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Headshot of a woman.
Photo courtesy of Algonquin Books

NEA Literature Fellow, Big Read author, 2013 National Medal of Arts recipient

Twenty-five years ago, Julia Alvarez published In the Time of the Butterflies, which was chosen as a Big Read title in 2010. Set in the Dominican Republic, In the Time of the Butterflies is a fictionalized account of the Mirabal sisters, three of whom were murdered by henchmen of dictator Rafael Trujillo for their resistance to his regime. The girls were known in the underground by their codename “Las Mariposas,” or butterflies. Their story was very close to Avarez's own. She spent her childhood in the Dominican Republic, but her family got out. In this podcast, Julia Alvarez discusses how In the Time of the Butterflies came to be, the rich source material she finds in her family's immigrant experience, and how her life as a reader led to her life as a writer.

Rudolfo Anaya
Photo by Marion Ettlinger

NEA Big Read Selection (Bless Me, Ultima)

Rudolfo Anaya talks about the writing of his acclaimed novel Bless Me, Ultima as well as in the influence of the oral tradition and folk tales on his writing and his life growing up in New Mexico.  [23:56]

Headshot of a man.
Photo by Gregg Mizuta

2019 National Heritage Fellow Basque musician and tradition bearer

2019 National Heritage Fellow Basque musician, teacher and restauranteur Dan Ansotegui brings his passion for the Basque culture into everything he does. But he also sees culture as a breathing entity—not something set in amber. The roots of the tree may come from the Basque Region, but those leaves are growing in Boise, Idaho. Ansotegui is a great talker. In this podcast, ­learn about Basque music, dancing, and food (he does it all!) and the deep social connections these traditions give a community.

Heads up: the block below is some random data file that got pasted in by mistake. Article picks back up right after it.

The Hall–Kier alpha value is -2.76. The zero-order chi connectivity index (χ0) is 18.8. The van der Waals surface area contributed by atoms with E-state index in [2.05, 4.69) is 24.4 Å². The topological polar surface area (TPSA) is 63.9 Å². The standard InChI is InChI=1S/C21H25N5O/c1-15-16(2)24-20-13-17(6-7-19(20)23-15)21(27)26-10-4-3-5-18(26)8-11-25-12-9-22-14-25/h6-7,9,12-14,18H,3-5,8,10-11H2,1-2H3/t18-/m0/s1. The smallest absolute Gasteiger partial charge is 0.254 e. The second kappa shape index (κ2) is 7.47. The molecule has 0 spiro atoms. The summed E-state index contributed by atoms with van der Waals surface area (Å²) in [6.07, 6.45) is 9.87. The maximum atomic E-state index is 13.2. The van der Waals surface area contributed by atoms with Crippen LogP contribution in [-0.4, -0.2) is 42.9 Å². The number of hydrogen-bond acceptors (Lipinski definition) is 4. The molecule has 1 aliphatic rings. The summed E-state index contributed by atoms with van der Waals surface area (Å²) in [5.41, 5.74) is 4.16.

Na'alehu Anthony

Filmmaker

Na'alehu Anthony discusses his documentary about traditional Polynesian open sea canoeing and its significance to the revitalization of Hawaiian culture. [29:47]

Cristin O'Keefe Aptowicz
Photo by Alex Brook Lynn

NEA Literature Fellow

Poet Cristin O'Keefe Aptowicz talks about slam poetry and community. [22:05]

Martina Arroyo
Photo courtesy of Ms. Arroyo

NEA Opera Honors recipient

Legendary soprano Martina Arroyo talks about her career in opera, including working with such luminaries as Leonard Bernstein, Plácido Domingo, and Luciano Pavarotti. [27:17]

Raymond Arsenault head shot

Historian

Raymond Arsenault's book The Sound of Freedom examines the 30-minute concert by Marian Anderson that helped move a nation forward.

Headshot of a woman.
Courtesy of Nora Atkinson

Curator of “No Spectators: The Art of Burning Man” at the Renwick Gallery of SAAM

Curator Nora Atkinson has brought a sense of that annual hotbed of artistic ingenuity in Nevada’s Black Rock desert with the daring and successful “No Spectators: The Art of Burning Man.” It’s the hottest exhibit in DC appealing to all ages. The exhibit at Renwick Gallery often has lines around the block—and for good reason. It is dazzling; focusing on massive installations that fill rooms with sight and sound. But please don’t just look. Participate and play with the interactive installations; leave a remembrance behind at the temple, lie down on pillows and watch the ceiling shift and pulsate with light. The exhibit fills the museum and spills out into the streets of Washington DC. In this week’s podcast, Nora Atkinson talks about the practical and visionary aspects of bringing this very particular desert art to Washington DC.

Caron Atlas

Photo courtesy of the Arts and Democracy Project

Director, Arts and Democracy Project

Bread and Roses in a Brooklyn shelter: Caron Atlas demonstrates how the arts can be a critical component of disaster relief. [31:45]

Headshot of Julianna Baggott
Photo by Laura Ciociola

Author

Harriet Wolf’s Seventh Book of Wonders took Julianna Baggott 18 years to write… Julianna discusses how writing 14 other novels in a variety of genres, three collections of poetry, and a children’s series helped her finish Harriet Wolf.

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